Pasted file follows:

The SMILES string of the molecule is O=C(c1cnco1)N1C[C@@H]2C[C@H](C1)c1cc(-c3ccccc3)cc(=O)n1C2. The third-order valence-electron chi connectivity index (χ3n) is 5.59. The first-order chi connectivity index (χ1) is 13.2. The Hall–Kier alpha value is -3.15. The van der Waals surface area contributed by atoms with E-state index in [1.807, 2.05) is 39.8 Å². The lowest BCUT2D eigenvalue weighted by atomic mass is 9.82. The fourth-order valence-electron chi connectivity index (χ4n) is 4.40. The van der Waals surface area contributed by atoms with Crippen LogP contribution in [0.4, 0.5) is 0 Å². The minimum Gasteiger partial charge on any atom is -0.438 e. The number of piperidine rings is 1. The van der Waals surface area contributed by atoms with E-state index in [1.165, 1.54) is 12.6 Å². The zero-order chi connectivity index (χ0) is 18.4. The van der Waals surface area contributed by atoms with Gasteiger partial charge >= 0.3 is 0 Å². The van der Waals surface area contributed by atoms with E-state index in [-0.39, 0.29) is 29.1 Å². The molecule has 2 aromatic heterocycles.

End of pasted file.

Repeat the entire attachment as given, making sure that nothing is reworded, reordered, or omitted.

The SMILES string of the molecule is O=C(c1cnco1)N1C[C@@H]2C[C@H](C1)c1cc(-c3ccccc3)cc(=O)n1C2. The third-order valence-electron chi connectivity index (χ3n) is 5.59. The first-order chi connectivity index (χ1) is 13.2. The Hall–Kier alpha value is -3.15. The van der Waals surface area contributed by atoms with E-state index in [1.807, 2.05) is 39.8 Å². The lowest BCUT2D eigenvalue weighted by atomic mass is 9.82. The fourth-order valence-electron chi connectivity index (χ4n) is 4.40. The van der Waals surface area contributed by atoms with Crippen LogP contribution in [0.4, 0.5) is 0 Å². The minimum Gasteiger partial charge on any atom is -0.438 e. The number of piperidine rings is 1. The van der Waals surface area contributed by atoms with E-state index in [1.165, 1.54) is 12.6 Å². The zero-order chi connectivity index (χ0) is 18.4. The van der Waals surface area contributed by atoms with Gasteiger partial charge >= 0.3 is 0 Å². The van der Waals surface area contributed by atoms with E-state index in [-0.39, 0.29) is 29.1 Å². The molecule has 2 aromatic heterocycles.